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Epilepsy Res. 1999 Feb;33(2-3):177-87.

Intrinsic epileptogenicity of focal cortical dysplasia as revealed by magnetoencephalography and electrocorticography.

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  • 1Department of Neurosurgery, Neurological Institute, Faculty of Medicine, Kyushu University, Fukuoka, Japan. takato@ns.med.kyushu-u.ac.jp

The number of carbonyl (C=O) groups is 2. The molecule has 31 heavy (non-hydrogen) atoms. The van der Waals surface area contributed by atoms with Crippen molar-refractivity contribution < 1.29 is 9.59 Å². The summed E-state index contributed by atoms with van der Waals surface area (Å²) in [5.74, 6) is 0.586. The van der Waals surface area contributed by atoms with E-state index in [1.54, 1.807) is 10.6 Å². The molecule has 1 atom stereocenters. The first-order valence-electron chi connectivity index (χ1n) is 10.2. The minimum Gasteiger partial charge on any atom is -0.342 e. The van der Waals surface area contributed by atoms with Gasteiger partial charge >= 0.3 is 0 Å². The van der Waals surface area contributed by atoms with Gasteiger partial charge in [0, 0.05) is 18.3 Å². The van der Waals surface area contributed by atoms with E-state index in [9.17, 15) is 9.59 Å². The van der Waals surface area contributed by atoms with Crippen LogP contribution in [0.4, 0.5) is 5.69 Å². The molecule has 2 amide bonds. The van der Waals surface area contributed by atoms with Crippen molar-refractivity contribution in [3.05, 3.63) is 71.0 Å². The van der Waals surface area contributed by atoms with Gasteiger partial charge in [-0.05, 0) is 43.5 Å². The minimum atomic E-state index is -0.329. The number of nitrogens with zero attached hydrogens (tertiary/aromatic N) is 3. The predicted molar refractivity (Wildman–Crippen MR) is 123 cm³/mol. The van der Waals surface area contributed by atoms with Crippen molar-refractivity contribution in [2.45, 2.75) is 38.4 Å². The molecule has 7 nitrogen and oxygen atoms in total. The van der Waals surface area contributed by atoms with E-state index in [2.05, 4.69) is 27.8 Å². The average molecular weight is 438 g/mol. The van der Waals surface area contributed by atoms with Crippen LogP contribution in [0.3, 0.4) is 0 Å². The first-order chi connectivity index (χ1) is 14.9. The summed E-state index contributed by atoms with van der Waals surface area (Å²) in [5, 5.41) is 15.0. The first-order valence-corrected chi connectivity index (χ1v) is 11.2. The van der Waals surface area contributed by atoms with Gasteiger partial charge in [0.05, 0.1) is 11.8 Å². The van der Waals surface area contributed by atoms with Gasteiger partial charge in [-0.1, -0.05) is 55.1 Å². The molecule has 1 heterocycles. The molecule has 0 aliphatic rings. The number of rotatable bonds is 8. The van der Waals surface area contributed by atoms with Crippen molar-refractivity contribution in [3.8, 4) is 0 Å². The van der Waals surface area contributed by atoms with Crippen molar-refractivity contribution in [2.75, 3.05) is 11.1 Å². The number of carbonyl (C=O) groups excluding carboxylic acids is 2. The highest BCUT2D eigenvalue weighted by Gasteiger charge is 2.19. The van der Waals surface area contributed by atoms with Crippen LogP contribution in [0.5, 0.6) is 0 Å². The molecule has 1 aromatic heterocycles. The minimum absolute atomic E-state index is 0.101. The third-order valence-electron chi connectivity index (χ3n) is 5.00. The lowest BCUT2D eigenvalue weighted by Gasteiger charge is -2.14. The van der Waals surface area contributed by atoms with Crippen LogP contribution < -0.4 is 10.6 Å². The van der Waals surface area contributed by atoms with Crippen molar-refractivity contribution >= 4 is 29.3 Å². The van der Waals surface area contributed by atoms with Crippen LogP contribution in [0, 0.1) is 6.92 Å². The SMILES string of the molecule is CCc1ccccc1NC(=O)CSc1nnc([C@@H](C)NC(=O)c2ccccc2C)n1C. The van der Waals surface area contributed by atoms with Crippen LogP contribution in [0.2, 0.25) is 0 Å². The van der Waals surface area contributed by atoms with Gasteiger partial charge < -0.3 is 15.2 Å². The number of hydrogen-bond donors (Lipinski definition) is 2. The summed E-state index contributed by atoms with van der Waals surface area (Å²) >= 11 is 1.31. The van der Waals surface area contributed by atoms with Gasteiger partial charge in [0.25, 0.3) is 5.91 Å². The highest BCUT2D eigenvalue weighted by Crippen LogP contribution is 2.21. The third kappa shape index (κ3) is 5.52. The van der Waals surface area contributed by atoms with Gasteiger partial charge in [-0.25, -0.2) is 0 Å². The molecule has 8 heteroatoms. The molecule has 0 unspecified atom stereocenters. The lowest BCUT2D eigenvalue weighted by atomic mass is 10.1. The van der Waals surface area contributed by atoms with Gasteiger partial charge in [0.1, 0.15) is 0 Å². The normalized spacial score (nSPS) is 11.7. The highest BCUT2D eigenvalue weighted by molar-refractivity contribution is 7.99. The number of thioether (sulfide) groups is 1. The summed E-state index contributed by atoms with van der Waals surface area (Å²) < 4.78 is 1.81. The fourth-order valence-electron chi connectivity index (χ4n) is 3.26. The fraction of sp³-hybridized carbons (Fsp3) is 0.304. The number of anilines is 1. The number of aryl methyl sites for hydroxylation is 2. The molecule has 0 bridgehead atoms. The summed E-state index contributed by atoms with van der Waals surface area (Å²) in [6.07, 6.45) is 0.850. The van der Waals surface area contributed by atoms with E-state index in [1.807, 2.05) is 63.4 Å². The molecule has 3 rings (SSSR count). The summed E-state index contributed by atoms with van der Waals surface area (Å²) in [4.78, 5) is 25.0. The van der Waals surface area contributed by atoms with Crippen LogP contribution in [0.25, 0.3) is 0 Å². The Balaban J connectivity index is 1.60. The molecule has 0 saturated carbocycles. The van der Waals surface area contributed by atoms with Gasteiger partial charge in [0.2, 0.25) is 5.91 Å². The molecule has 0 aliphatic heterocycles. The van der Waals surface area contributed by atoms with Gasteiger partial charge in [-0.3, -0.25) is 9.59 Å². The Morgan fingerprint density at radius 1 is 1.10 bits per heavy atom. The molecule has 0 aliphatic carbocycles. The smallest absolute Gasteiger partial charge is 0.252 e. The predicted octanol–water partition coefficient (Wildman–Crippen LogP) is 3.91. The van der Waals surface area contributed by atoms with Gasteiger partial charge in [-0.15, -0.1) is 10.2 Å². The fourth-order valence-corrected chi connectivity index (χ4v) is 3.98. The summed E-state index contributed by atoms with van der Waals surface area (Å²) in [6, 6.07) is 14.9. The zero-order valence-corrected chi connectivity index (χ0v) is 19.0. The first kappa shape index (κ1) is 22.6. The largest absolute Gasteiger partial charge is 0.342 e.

Focal cortical dysplasia (FCD) is often associated with severe partial epilepsy. In this study, we performed magnetoencephalography (MEG) and electrocorticogrsphy (ECoG) on four patients with FCD-associated epilepsy to confirm the 'intrinsic' epileptogenicity of FCD. In all patients, we determined the three-dimensional locations of the magnetic sources of the interictal paroxysmal activities by a single dipole model, and then the estimated dipole localization was superimposed on the magnetic resonance image. The dipole clusters were located in the T2-prolonged lesions, namely in the FCD lesions themselves. All patients underwent surgery for their medically intractable epilepsy, and the acute and/or chronic ECoG were thereafter recorded. Either frequent or continuous paroxysmal activities were recorded from the ECoG electrodes which were placed over the surface of the FCD lesion, while few paroxysmal activities were observed on the normal appearing adjacent cortex. Intraoperative depth recordings were performed in a patient with the needle electrode inserted into the FCD lesion and they revealed these paroxysmal foci to be located not on the cortical surface but at a depth of 15 mm from the cortical surface where both abnormal giant neurons and bizarre large eosinophilic cells (so-called balloon cells) were also prominently observed on the postoperative histological sections. Following a lesionectomy combined with the removal of the underlying white matter, three patients demonstrated a favorable seizure outcome. Our findings thus suggest the FCD lesions to be highly and intrinsically epileptogenic lesions.

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